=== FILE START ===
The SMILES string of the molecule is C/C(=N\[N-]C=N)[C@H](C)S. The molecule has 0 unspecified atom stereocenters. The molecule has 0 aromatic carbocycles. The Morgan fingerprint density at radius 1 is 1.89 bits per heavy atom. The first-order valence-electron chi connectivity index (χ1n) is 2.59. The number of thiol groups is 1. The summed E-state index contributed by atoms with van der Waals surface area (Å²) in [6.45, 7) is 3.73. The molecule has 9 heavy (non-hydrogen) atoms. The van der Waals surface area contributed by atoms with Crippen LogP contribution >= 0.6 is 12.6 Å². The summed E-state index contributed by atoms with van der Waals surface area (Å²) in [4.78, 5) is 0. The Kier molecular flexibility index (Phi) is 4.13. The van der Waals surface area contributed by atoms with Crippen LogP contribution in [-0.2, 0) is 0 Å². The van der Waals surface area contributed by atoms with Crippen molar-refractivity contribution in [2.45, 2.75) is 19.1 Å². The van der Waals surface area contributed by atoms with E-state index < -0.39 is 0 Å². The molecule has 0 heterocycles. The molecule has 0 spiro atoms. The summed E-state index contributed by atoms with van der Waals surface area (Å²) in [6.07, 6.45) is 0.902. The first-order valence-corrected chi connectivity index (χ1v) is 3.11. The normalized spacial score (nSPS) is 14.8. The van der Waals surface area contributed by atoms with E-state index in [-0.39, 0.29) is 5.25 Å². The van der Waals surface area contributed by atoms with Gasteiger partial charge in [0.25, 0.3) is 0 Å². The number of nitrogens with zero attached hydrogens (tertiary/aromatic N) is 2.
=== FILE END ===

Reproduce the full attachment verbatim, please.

The SMILES string of the molecule is C/C(=N\[N-]C=N)[C@H](C)S. The molecule has 0 unspecified atom stereocenters. The molecule has 0 aromatic carbocycles. The Morgan fingerprint density at radius 1 is 1.89 bits per heavy atom. The first-order valence-electron chi connectivity index (χ1n) is 2.59. The number of thiol groups is 1. The summed E-state index contributed by atoms with van der Waals surface area (Å²) in [6.45, 7) is 3.73. The molecule has 9 heavy (non-hydrogen) atoms. The van der Waals surface area contributed by atoms with Crippen LogP contribution >= 0.6 is 12.6 Å². The summed E-state index contributed by atoms with van der Waals surface area (Å²) in [4.78, 5) is 0. The Kier molecular flexibility index (Phi) is 4.13. The van der Waals surface area contributed by atoms with Crippen LogP contribution in [-0.2, 0) is 0 Å². The van der Waals surface area contributed by atoms with Crippen molar-refractivity contribution in [2.45, 2.75) is 19.1 Å². The van der Waals surface area contributed by atoms with E-state index < -0.39 is 0 Å². The molecule has 0 heterocycles. The molecule has 0 spiro atoms. The summed E-state index contributed by atoms with van der Waals surface area (Å²) in [6.07, 6.45) is 0.902. The first-order valence-corrected chi connectivity index (χ1v) is 3.11. The normalized spacial score (nSPS) is 14.8. The van der Waals surface area contributed by atoms with E-state index in [-0.39, 0.29) is 5.25 Å². The van der Waals surface area contributed by atoms with Gasteiger partial charge in [0.25, 0.3) is 0 Å². The number of nitrogens with zero attached hydrogens (tertiary/aromatic N) is 2.